If anyone had an incentive to keep its users' data secret, it was the website for cheaters, Ashley Madison. With the slogan "life is short, have an affair," discretion was the company's whole sales pitch. Indeed, even after hackers posted stolen data about 32 million users to the internet on Tuesday, the Ashley Madison website looks like this, promoting its security and discretion:
So why wasn't Ashley Madison able to protect its users' data? A month after the hack was made public, we still don't know how the hackers got in. But one hint comes from the announcement they posted alongside a sample of stolen data last month.
"Our one apology is to Mark Steele (Director of Security)," the hackers wrote. "You did everything you could, but nothing you could have done could have stopped this."
We don't know for sure, but this suggests that the hack could have been carried out by a trusted insider — someone who had privileged access to Ashley Madison's systems and worked closely with the company's staff.
Hardening a network against insiders is really, really difficult, because insiders generally need privileged access to do their jobs. Someone needs to set up servers, configure them, and modify them when they break. It's difficult to give those people the access they need to perform these tasks without also giving them access to user data.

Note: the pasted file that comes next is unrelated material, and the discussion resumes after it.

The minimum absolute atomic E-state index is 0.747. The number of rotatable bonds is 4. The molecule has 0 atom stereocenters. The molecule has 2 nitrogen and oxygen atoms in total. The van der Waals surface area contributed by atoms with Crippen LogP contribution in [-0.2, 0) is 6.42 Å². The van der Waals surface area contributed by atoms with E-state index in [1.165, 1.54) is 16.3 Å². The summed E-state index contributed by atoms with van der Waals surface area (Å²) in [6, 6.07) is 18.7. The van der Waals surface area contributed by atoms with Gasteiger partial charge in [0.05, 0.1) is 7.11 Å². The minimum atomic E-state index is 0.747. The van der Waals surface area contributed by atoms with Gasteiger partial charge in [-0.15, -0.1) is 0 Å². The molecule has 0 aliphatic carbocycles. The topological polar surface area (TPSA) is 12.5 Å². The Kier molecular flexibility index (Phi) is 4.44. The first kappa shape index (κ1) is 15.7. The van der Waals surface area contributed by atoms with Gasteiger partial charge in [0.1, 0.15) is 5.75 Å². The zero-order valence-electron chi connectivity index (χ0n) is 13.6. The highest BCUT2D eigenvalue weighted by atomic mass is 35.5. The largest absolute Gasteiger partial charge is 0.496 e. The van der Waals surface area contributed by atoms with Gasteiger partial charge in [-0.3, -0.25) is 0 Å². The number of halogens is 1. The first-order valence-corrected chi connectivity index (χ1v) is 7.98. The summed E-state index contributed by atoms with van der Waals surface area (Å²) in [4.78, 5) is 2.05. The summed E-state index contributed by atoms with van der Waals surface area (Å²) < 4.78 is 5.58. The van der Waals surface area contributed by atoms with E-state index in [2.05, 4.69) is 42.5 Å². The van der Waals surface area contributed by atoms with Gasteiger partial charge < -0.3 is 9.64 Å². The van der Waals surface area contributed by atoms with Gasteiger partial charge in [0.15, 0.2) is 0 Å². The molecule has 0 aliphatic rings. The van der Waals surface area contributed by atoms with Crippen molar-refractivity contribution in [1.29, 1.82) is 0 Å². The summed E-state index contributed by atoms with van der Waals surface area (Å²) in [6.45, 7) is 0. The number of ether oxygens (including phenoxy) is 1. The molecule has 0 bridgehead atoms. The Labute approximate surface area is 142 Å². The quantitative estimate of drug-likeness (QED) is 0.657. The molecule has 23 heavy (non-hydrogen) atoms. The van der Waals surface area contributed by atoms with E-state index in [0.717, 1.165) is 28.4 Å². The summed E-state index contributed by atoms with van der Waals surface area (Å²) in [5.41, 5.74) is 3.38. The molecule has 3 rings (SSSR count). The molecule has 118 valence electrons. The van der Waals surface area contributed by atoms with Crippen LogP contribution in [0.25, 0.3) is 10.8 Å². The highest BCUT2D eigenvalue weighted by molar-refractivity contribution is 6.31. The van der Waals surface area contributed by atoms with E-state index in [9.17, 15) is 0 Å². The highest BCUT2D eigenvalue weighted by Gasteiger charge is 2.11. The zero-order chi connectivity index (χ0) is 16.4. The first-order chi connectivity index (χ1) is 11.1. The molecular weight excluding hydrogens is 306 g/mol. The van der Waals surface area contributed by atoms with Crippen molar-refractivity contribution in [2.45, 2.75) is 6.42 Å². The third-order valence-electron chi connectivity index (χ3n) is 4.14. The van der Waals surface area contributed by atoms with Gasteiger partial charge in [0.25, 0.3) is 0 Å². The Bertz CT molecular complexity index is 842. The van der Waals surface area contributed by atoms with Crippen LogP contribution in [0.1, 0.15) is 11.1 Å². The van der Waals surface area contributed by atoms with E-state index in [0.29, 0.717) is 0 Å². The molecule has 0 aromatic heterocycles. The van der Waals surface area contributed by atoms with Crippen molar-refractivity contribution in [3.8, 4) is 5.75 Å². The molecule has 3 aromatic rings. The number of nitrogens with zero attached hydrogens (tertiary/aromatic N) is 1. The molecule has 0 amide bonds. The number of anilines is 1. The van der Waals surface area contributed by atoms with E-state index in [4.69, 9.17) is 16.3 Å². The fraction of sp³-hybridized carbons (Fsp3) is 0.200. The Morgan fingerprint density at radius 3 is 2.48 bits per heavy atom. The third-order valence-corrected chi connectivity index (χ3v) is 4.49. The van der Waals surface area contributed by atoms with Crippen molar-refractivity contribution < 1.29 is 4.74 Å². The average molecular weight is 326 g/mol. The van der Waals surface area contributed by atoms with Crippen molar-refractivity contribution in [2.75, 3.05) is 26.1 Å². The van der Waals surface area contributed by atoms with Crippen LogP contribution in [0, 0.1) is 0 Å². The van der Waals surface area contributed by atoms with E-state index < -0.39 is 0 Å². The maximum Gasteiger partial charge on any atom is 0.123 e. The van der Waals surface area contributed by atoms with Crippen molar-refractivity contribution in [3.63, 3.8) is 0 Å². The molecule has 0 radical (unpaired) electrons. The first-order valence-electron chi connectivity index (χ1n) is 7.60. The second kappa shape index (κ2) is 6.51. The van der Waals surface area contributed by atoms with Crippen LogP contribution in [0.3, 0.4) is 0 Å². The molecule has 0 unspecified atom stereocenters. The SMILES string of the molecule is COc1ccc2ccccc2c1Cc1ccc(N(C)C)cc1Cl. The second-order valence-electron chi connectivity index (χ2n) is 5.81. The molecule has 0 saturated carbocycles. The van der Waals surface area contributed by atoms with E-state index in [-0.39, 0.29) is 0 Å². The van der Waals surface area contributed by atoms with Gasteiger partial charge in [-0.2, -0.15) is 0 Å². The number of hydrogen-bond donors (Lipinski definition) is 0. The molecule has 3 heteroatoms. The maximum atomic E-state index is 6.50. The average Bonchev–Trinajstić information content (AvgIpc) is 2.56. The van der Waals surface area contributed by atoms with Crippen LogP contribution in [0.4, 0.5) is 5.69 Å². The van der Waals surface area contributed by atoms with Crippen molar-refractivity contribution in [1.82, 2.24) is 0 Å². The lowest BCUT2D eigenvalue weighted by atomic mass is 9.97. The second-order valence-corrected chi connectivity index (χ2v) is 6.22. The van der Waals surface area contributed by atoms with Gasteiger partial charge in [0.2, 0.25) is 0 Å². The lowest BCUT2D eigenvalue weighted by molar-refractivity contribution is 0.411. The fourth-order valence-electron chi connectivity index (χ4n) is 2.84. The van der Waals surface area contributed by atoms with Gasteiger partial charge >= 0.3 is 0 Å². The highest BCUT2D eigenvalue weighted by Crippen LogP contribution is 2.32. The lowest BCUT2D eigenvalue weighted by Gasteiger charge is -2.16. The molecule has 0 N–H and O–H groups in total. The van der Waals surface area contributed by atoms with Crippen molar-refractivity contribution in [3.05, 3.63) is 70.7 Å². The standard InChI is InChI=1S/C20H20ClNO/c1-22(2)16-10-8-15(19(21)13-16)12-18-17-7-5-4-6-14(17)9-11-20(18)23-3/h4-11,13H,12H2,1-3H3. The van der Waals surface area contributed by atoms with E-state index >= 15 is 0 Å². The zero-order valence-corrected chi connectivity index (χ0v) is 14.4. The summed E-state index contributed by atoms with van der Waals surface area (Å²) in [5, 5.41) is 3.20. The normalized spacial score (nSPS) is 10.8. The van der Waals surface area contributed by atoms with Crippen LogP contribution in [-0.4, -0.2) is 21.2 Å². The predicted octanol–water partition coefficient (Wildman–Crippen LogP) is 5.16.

And even if a company's managers believe they have set up a system so that the IT staff can't get user data, they have no way to know for sure — because the IT staffers themselves are the ones who actually built the system. If one of them inserted back doors into the system, management is unlikely to ever find out.
The largest technology companies — firms like Microsoft and Yahoo that provide online services to tens of millions of people — have developed more sophisticated ways to deal with this, involving multiple levels of access, careful monitoring of employee viewing of user data, and code audits to close security holes. Even at these companies, there are probably some people who understand the system better than anyone and could compromise these security precautions if they really wanted to.
For the vast majority of companies, there's probably nothing they can do to fully protect themselves from insiders. The best they can do is limit the number of people with access to the company's servers and make sure those who do have access are treated well.
It also helps if employees believe in the company's mission. Insider leaks are rare because most people like the companies they work for and wouldn't want to cause them harm. But it's not hard to see why a website dedicated to helping people cheat on their spouses would have more trouble than most cultivating their employees' loyalty.